Prestigious Lalor Foundation Fellowship awarded

By Rob Clancy, staff writer

Dr Elly Jarred, CRH Postdoctoral Scientist, awarded prestigious Lalor Foundation Fellowship
Dr Elly Jarred

Congratulations to Dr Elly Jarred, a Postdoctoral Scientist in the Germ Cell Development and Epigenetics Lab headed by Associate Professor Patrick Western, who has just been awarded the prestigious Lalor Foundation Fellowship worth US$55,000. 

The Lalor Foundation Postdoctoral Fellowship Program supports promising new researchers in establishing scientific and teaching careers.

The mission of the program is to support early career researchers in their work so that they can become independently funded in the field of mammalian reproductive biology as related to the regulation of fertility.

Lalor Foundation Fellowship

This award provides one year of funding towards Dr Jarred’s salary to support her research. In this project, she is investigating how non-genetic mechanisms, called epigenetic modifications, regulate genes within the granulosa cells of the ovary. 

Granulosa cells are critical as they support egg production and regulate ovarian function, endocrine health and fertility.

As exposure to environmental factors such as diet or drugs can influence epigenetics, this research is helping to understand how non-genetic and environmental factors can impact ovarian function and potentially contribute to ovarian conditions such as primary ovarian insufficiency, polycystic ovary syndrome or ovarian cancers.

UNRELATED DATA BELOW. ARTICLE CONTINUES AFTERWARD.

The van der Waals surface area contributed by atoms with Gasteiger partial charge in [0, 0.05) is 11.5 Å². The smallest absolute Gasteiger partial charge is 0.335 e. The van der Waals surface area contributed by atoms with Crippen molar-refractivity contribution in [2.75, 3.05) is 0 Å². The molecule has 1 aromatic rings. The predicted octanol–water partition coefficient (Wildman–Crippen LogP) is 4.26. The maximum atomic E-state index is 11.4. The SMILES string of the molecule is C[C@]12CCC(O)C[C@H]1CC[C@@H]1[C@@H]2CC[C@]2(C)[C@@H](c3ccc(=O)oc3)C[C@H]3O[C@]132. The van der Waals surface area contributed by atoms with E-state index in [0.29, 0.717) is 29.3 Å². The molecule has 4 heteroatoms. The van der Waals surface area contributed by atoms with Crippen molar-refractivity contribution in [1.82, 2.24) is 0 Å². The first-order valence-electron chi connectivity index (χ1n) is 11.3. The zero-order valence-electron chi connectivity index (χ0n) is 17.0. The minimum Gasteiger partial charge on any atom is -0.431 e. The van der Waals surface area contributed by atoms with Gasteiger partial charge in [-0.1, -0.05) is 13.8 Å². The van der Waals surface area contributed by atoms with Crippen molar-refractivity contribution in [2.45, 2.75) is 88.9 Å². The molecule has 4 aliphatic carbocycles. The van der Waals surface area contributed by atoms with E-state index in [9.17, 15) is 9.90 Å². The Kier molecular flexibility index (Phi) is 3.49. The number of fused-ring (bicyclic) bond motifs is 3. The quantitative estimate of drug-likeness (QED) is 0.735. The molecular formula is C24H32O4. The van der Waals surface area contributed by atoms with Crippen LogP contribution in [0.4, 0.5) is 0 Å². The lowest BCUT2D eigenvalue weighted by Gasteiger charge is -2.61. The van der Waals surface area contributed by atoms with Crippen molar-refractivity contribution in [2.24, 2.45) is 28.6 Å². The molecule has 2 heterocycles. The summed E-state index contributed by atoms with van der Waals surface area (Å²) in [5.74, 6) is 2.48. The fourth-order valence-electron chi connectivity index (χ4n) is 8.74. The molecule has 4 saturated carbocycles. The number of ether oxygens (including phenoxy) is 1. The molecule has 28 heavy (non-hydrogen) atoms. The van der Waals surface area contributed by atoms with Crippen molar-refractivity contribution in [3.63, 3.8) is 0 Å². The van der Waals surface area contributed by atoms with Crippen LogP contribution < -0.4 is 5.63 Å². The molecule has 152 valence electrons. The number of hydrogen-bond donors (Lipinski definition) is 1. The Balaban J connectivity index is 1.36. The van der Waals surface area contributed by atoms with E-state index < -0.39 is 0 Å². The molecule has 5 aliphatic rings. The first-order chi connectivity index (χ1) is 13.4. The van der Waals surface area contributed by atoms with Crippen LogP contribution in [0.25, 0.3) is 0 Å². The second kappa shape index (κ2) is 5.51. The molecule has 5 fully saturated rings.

Understanding the role of epigenetics in the ovary

“This award allows me to continue my research to better understand the role of epigenetics within the ovary and help us understand how altered epigenetic modifications can contribute to ovarian dysfunction,” Dr Jarred said.

“Our work is uncovering how epigenetic modifications alter how genes are regulated in cells of the ovary, and how this influences women’s reproductive health and fertility.”

“Epigenetic modifications to our DNA or associated histone proteins are critical in regulating how a cell functions, and are often dysregulated in cancer and other diseases.”

The Anna Lalor Burdick Program funds initiatives including the Lalor Foundation Fellowship that bring women information and access to reproductive health care, contraception, and pregnancy termination in order to help broaden and enhance their options in life.

Anna Lalor Burdick devoted much of her life to the education, careers and lives of women. From 1917 until her retirement in 1939, she served in the U.S. Department of Education as Special Agent for Trade and Industrial Education for Girls and Women. 

Since its beginning, the Lalor Foundation has made research grants and awards totalling nearly US$20 million to more than 1,000 appointees. 

This research was supported by | Lalor Foundation

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